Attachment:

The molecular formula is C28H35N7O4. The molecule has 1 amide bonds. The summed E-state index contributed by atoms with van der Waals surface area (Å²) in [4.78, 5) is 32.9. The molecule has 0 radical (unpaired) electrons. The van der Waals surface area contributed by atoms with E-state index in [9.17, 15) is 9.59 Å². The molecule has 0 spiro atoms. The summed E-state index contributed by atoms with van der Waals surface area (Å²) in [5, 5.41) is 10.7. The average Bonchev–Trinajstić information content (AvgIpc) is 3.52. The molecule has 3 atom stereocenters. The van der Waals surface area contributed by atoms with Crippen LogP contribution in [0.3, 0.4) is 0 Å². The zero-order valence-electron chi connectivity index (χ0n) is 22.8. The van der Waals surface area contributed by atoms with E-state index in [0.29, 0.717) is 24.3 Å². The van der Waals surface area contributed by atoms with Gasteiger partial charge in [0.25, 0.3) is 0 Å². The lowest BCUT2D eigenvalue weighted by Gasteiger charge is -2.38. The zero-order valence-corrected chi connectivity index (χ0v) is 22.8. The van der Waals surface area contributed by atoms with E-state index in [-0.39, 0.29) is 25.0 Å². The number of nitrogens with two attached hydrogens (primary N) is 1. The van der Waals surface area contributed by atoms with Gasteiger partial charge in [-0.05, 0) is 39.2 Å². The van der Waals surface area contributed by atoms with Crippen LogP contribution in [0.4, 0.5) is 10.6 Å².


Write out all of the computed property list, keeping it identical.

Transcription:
The molecular formula is C28H35N7O4. The molecule has 1 amide bonds. The summed E-state index contributed by atoms with van der Waals surface area (Å²) in [4.78, 5) is 32.9. The molecule has 0 radical (unpaired) electrons. The van der Waals surface area contributed by atoms with E-state index in [9.17, 15) is 9.59 Å². The molecule has 0 spiro atoms. The summed E-state index contributed by atoms with van der Waals surface area (Å²) in [5, 5.41) is 10.7. The average Bonchev–Trinajstić information content (AvgIpc) is 3.52. The molecule has 3 atom stereocenters. The van der Waals surface area contributed by atoms with Crippen LogP contribution in [0.3, 0.4) is 0 Å². The zero-order valence-electron chi connectivity index (χ0n) is 22.8. The van der Waals surface area contributed by atoms with E-state index in [0.29, 0.717) is 24.3 Å². The van der Waals surface area contributed by atoms with Gasteiger partial charge in [0.25, 0.3) is 0 Å². The lowest BCUT2D eigenvalue weighted by Gasteiger charge is -2.38. The zero-order valence-corrected chi connectivity index (χ0v) is 22.8. The van der Waals surface area contributed by atoms with E-state index in [-0.39, 0.29) is 25.0 Å². The number of nitrogens with two attached hydrogens (primary N) is 1. The van der Waals surface area contributed by atoms with Gasteiger partial charge in [-0.05, 0) is 39.2 Å². The van der Waals surface area contributed by atoms with Crippen LogP contribution in [0.4, 0.5) is 10.6 Å².